Nanayam Vikatan says that it wants to rate not only insurance products but also rate the companies and give that weightage to the products’ rating.  Some ratings were given to the life insurance companies in its 2nd article based on Claims performance and solvency ratio.  It argued that solvency ratio can reflect the health of the company and claims performance can reflect the quality of service and security for policyholders’ money.  But in both the ratings LIC had been rated as if a very poor performer.  I immediately wrote a letter to the editor pointing out some of the data, but it is to be replied yet.  But one of our agents, Mr.Meenakshisundaram of Srirangam BO, called them over phone and inquired about my letter.  They sent a reply to him.  I would like to expose the biased attitude of Nanayam Vikatan here, both from the articles and the reply.


First in the case of claims performance, the writers argued that they considered only the settled claims because possibility of repudiation is there for pending claims.  They took the data pertaining to the quarter ended September 2010, and I don’t know the rationale behind it.  But I also took the same data from IRDA, and it contains the repudiation ratio also.  Please see the repudiation ratio and the Nanayam Vikatan’s ratings.

There is the possibility of repudiation in pending cases. Right, we accept.  But what is the position of claims already repudiated?  Nanayam Vikatan’s ratings very openly tells that its ratings are biased and in favour of private insurance companies.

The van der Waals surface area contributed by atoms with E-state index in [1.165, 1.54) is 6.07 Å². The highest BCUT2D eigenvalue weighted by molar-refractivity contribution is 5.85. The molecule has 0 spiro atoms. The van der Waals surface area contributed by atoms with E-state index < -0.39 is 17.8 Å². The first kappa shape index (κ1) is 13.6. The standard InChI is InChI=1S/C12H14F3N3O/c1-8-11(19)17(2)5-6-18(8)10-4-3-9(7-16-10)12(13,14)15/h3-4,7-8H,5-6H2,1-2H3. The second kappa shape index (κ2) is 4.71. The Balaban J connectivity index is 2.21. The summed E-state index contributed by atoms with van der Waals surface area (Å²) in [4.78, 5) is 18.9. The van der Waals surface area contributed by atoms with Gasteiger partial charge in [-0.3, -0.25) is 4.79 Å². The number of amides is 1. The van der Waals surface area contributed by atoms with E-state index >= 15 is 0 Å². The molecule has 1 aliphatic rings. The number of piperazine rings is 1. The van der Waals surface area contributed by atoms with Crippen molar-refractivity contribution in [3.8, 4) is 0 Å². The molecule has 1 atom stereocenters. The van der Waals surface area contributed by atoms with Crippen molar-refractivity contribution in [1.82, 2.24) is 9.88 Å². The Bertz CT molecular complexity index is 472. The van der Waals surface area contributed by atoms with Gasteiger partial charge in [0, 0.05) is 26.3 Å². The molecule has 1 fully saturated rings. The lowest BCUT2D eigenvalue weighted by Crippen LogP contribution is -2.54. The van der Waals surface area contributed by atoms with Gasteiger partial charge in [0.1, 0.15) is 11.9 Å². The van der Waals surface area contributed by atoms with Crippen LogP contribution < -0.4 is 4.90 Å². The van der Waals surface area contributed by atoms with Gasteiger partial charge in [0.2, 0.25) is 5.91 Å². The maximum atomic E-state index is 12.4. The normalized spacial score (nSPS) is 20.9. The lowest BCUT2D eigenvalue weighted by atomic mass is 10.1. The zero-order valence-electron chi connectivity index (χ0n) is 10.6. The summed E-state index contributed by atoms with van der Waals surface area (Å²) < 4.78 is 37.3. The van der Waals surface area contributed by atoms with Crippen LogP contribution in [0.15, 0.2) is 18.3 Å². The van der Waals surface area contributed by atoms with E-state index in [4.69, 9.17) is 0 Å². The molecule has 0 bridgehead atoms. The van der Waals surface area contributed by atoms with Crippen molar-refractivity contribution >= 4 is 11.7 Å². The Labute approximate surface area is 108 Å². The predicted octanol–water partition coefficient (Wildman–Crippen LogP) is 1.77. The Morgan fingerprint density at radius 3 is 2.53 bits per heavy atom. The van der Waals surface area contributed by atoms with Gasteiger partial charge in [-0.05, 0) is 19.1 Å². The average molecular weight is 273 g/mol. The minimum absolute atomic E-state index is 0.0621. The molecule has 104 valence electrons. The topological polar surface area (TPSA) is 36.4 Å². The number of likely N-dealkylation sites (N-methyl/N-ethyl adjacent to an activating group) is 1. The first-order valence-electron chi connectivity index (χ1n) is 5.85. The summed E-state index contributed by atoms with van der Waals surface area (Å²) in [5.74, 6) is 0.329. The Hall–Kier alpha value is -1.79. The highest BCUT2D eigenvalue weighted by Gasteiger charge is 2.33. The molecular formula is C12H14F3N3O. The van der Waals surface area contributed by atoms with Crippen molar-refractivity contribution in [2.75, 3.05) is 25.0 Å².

I have pointed out this in my letter.  They, in their reply to Meenakshisundaram, argue that if the rejection ratio only is considered, the companies which take long time to process the claims will get better ratings.  I never asked them to consider rejection ratio only.  Just pointed out another angle and wanted to tell them that their analysis is not exhaustive.  The writers are too novice to understand our argument and also to understand the insurance business! 

Another rating, which is to value the strength of the insurance companies, considers only the solvency ratio.  Here I pointed out that several companies rated with ‘A’ are having very huge losses and hence their rating do not fulfill their aim of valuing the strength.  See the table, created by me to compare the profit and loss position and ratings.  It explicitly shows that Nanayam Vikatan’s or the writers’ motive is not giving a neutral rating but it is to propagate as if private companies are good.


I also pointed out that expense ratio of private companies for the year 2009-10 is 20.86% whereas LIC’s for the same period is 6.58% and asked which should be considered as efficient.  Is policyholders’ money safe after spending one fifth of it?  I also pointed out that TATA AIG, rated as ‘A’ grade company by Nanayam Vikatan, was fined in November 2010, for not maintaining its expense ratio.  Its expense ratio was 117.28%.